He is eating chicken as his main protein right now. His dry food (Evo) was also made of chicken and he seemed to do fine. He had a lot of ear infections when he ate Purina One chicken and rice (a cheap kibble) and I’ve often suspected a food allergy to something such as brewer’s rice.

Itchy skin/dandruff

Ace is definitely scratching less and he has less dandruff. That’s what I like to see!

Shedding

The mutt might be shedding a bit less, but too early to really tell.

Poop!

Ace’s stool is not as tiny and compact as it was when he was on a grain-free kibble. His body is obviously still adjusting to a raw diet and possibly going through some sort of detox. Still, the mutt’s poop is dry and crumbly and if I don’t pick it up right away, it starts disintegrating. It magically starts to dissapear :)

He has had no diarrhea whatsoever. And no throwing up, not even from drinking too much water.

My dog is (not) always thirsty

Ace’s obsession with drinking water has decreased. He has water available at all times, and he does not drink his entire bowl! This has been the most obvious change in my dog so far. I feel bad that a kibble diet may have been keeping him dehydrated.

Weight

Well our scale is now broken, but Ace doesn’t appear to have lost or gained any weight.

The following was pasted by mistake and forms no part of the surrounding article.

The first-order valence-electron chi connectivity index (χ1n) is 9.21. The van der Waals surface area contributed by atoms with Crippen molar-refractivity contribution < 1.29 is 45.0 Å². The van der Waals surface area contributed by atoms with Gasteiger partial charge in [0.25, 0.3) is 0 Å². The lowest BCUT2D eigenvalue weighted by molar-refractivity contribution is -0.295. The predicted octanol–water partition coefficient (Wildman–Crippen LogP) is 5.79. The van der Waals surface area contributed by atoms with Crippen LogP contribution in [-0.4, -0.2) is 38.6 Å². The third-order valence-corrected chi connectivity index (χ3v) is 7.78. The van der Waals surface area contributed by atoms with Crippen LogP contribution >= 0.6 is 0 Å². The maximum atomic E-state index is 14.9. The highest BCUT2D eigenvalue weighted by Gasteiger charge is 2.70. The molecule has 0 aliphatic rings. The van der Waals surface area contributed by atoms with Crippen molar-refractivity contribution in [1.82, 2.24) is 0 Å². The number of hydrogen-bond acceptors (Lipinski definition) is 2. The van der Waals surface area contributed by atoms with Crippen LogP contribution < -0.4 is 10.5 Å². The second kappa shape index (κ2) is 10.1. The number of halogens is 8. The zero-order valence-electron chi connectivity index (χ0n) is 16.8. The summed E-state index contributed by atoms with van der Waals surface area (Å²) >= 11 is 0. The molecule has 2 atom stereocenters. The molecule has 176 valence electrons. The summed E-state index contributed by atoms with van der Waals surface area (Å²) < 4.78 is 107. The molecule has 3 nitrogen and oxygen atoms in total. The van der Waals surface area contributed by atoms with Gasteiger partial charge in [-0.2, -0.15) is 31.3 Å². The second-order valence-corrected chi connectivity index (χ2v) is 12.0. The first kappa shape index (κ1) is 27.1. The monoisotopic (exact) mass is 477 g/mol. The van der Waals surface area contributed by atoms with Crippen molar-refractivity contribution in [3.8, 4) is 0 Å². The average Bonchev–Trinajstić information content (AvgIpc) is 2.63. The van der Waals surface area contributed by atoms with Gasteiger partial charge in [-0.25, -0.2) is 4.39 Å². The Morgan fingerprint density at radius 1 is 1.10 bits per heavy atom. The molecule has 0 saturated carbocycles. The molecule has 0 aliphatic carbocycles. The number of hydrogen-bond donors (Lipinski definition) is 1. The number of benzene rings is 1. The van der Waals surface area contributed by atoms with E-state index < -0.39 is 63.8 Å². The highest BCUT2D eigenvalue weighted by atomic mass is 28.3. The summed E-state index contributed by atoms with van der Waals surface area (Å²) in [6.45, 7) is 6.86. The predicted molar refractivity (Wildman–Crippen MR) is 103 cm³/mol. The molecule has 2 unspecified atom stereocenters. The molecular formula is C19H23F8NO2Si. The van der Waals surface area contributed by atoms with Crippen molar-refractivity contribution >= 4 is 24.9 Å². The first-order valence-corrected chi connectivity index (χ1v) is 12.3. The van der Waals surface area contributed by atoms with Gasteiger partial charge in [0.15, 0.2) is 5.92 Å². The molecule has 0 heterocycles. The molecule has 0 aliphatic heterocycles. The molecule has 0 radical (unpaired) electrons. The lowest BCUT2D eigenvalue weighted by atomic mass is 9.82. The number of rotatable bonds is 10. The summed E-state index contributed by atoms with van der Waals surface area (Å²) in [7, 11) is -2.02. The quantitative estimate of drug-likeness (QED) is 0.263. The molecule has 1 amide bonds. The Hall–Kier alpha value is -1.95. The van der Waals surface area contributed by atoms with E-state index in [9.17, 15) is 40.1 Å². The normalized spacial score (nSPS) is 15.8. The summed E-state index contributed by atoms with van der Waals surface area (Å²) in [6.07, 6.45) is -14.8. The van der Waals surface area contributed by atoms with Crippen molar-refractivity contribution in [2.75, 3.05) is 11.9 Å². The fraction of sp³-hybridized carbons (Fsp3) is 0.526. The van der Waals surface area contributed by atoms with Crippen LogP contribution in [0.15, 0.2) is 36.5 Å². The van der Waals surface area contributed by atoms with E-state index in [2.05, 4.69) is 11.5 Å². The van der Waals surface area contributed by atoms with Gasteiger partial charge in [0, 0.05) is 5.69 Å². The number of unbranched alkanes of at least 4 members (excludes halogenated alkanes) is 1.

Energy

I haven’t noticed a change in Ace’s energy. He’s tired because we’ve had a lot of dogs visiting lately and we have a new foster cat to keep track of :)

Excitement around meals!

Ace can’t wait to eat breakfast in the morning and dinner at night. He’s always been enthusiastic about eating, but now he loves to eat even more. This morning he was doing a little dance around his bowl. This could get irritating, but I think it’s cute. When he gets too excited, I always make him lie down and wait (and drool) for a bit.

Have you tried feeding your dog a raw dog food diet?

Raw dog food ebookMy ebook – 10 Easy Raw Dog Food Recipes

Get the ebook here. The cost is $9.



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  1. Lindsay on March 18, 2011

    For raw fed dogs, the most common figure I have seen for how much to feed is based on a percentage of body weight – 2% for an average activity level, and as high as 3-5% for puppies and very active working/ sport dogs.

    So for my 65lb mutt, he should be eating about 1 1/3 lb of raw food per day. He usually gets about 1 lb of raw plus a stuffed kong / recreational bone / training treats and he is maintaining his weight fairly well.

    On the other hand, I have a friend with a 60 lb boxer. She feeds him 3 lb per day and he barely maintains his weight.

    It really depends on the dog, but 2% of body weight is a good place to start.

    • Lindsay Stordahl Author on March 18, 2011

      Great! Thanks for the tip, Lindsay!

    • Luna on March 18, 2011

      I agree. I feed my (almost) 50 pound lab mix 1 pound of meat a day plus lots of treats.

  2. Amanda Steiner on March 18, 2011

    Glad to hear Ace is doing so well on his raw diet! I’m sure he’s enjoying it :)

    • Lindsay Stordahl Author on March 18, 2011

      Do you have any examples of meals you put together for Eli when he ate raw?